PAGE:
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Suns, Devin Booker

The Phoenix Suns are for real, for real this time

After several years of incompetence and planning for the lottery with no sense of direction, the Phoenix Suns might just have started to pull something together, for real this time.

While they boast only a 2-1 record in a loaded Western Conference, their first three results are encouraging enough to give them more than a slight vote of confidence this 2019-20 season. The Suns started their season with a 124-95 shellacking of the Sacramento Kings, who have found themselves 0-3 through the early stretch, despite contending for a playoff spot for the bulk of last season.

The Suns picked up their first loss against the Denver Nuggets in heartbreaking fashion, losing by a made free throw and a last-second blocked layup in overtime.

From that second game, I was sure the Suns had something else this time around, no longer complacent with getting the second seed of last year’s West to that extra period, but hungrily hunting for a result, which reflected a clear change in mindset.

Saturday’s win over the Los Angeles Clippers seared that belief into actual proof, as the Suns hung a whopping 130 points over one of the best defensive teams in the league, shooting a crisp 50% from the floor and burying 17 threes against a strong perimeter defensive team.

These two wins and this close overtime loss are no accident — they are the byproduct of a change in mindset and the correct tools to put out a winning product.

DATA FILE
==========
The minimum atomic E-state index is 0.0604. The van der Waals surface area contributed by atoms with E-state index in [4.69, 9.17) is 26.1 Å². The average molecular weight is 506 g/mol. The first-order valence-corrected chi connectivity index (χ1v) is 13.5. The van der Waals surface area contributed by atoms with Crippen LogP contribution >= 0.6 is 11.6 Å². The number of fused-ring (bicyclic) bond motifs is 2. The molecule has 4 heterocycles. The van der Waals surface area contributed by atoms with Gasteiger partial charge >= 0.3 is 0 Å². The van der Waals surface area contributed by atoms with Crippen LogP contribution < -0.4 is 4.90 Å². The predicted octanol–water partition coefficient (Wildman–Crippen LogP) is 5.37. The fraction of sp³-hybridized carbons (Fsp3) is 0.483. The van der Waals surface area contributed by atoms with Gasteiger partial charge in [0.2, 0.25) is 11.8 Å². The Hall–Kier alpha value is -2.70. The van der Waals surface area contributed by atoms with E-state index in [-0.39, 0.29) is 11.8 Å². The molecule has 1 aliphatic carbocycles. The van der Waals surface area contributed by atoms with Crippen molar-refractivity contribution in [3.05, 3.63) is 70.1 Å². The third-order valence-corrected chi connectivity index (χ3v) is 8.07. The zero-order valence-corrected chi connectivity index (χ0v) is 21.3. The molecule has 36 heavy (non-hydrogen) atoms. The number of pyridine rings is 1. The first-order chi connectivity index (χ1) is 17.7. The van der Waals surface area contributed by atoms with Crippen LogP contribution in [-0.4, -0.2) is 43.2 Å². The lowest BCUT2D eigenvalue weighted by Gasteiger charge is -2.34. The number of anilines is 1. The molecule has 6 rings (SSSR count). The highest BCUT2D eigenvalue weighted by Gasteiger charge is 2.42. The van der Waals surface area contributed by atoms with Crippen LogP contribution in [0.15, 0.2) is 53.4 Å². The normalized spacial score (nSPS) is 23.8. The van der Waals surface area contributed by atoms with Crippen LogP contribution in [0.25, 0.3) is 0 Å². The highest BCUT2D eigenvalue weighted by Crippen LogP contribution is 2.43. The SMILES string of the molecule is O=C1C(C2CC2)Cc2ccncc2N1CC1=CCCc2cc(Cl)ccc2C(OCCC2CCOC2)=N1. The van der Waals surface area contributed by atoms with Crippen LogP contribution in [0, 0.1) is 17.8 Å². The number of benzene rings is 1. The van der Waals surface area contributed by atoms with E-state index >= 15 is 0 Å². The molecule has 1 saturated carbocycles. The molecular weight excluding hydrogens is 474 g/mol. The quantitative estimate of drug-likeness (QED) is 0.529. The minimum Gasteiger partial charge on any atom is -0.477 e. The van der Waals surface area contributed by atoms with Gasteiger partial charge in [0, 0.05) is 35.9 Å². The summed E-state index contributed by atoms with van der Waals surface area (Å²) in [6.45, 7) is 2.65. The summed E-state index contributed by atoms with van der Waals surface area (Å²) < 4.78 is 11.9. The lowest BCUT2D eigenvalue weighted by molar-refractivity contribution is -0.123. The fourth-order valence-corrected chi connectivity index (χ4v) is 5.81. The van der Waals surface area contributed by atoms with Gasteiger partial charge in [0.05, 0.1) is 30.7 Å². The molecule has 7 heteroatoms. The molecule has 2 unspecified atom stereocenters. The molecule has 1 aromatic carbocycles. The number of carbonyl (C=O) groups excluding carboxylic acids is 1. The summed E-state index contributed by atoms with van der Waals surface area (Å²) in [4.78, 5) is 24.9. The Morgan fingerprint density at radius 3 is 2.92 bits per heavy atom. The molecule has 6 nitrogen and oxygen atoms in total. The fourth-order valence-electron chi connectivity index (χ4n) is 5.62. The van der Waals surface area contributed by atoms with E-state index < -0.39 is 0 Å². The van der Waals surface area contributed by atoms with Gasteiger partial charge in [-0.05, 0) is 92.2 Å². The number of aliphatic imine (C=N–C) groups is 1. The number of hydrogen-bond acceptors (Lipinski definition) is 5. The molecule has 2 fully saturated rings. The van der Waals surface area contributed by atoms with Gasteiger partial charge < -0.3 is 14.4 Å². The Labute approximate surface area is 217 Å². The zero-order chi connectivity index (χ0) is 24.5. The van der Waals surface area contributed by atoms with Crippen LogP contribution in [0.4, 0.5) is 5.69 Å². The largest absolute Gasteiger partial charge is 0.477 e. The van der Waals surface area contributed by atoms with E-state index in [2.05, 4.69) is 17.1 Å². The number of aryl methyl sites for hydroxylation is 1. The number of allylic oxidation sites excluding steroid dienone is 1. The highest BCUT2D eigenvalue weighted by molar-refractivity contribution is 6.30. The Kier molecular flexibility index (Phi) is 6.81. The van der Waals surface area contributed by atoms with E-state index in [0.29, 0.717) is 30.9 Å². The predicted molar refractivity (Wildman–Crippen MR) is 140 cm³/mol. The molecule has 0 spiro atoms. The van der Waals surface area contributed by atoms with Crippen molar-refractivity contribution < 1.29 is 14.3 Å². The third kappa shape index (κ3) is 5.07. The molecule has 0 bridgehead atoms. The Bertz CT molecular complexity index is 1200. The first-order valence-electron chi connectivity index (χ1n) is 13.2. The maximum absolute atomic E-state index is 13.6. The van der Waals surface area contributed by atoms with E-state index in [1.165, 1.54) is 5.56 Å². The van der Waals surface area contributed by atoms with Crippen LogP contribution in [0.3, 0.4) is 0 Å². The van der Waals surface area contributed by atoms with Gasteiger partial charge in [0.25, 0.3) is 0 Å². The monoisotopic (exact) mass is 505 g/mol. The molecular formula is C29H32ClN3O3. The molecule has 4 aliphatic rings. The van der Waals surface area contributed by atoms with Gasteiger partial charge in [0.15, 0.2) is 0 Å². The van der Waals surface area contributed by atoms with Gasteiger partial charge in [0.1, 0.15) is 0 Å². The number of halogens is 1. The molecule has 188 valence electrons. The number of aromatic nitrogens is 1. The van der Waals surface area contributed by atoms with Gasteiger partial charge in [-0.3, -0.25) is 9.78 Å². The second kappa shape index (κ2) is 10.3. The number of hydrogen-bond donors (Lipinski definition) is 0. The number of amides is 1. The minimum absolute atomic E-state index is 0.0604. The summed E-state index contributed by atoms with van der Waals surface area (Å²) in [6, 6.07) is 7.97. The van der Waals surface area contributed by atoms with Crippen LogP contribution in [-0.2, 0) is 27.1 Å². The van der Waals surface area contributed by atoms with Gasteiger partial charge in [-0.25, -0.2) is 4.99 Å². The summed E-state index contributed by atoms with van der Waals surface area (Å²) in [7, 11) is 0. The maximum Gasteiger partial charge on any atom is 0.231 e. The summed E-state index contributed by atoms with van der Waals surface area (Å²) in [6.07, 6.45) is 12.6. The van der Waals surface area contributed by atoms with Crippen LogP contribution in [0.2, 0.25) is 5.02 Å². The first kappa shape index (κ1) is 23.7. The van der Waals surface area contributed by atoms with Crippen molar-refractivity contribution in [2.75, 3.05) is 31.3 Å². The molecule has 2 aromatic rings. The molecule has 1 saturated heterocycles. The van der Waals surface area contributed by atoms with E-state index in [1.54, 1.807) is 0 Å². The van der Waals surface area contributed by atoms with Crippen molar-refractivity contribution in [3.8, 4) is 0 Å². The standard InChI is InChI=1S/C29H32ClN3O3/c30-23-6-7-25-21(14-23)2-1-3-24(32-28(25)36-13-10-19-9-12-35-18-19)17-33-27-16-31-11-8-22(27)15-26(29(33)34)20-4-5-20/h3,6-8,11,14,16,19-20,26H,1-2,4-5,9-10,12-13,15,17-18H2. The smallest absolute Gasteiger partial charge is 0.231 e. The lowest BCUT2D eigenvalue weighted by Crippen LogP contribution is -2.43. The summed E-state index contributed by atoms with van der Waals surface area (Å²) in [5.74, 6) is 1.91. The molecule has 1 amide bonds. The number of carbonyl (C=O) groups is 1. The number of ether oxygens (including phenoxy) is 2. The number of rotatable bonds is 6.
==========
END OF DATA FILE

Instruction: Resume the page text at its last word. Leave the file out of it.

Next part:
New general manager James Jones did well in the hiring of head coach Monty Williams, who will be the fifth of Devin Booker’s five-year career, but hopefully also the last for a while after a series of changes during his early tenure with the team.

It only took a game for the Suns to see some misfortune, now down Deandre Ayton for 23 more games after he was hit with a 25-game suspension the day after a season-opening win over the Kings. Aron Baynes has done well as a replacement, but the Suns have had a collective effort from Booker, Kelly Oubre, and others to keep this train going.

Phoenix leads the league in point differential (plus-12 points per game) while also being one of only eight teams to average more than 120 points per game.

The Suns demolished the Kings by 29 points in the season opener and barely lost by a point against the Nuggets in OT, then handed the Clippers an eight-point loss, despite being short two starters in Ricky Rubio and Ayton.

This team is playing with a chip on its shoulder, and it’s showing. Booker took Beverley’s challenge head-on, and even fouled him out on Saturday with six minutes left in regulation.

Booker has shouldered a lot of the scoring load, but unlike past seasons, he’s actually getting some support from the likes of Kelly Oubre Jr., Dario Saric, Frank Kaminsky III, Baynes, and Rubio.

That alone is allowing him to have some gas left for clutch shots of this nature, forcing overtime after a closely-contested three to tie the game over one of Denver’s best defenders in Jerami Grant.

The Suns could be one of those teams fighting for a playoff spot later this season, but even if they fall short, it would be a massive step forward to be in the conversation.

Monty Williams has come in with a mindset to change the culture there and it’s clear the players are buying in, now more focused on defense and playing an offense based on Booker and a co-star in Oubre, no longer leaving the former to produce scoring from tough unassisted looks.

Phoenix might not get Ayton back until Christmas, but Baynes has done well as an experienced and rugged defender, a polished screen-setter, and a veteran leader that can produce enough points and boards to keep the Suns in games.

So long as they stay true to Williams’ teachings, the Suns should be able to make a massive statement this season and finally climb out of the West’s cellar, a place that has grown way too familiar for a team that is willing to show they’re for real, for real this time.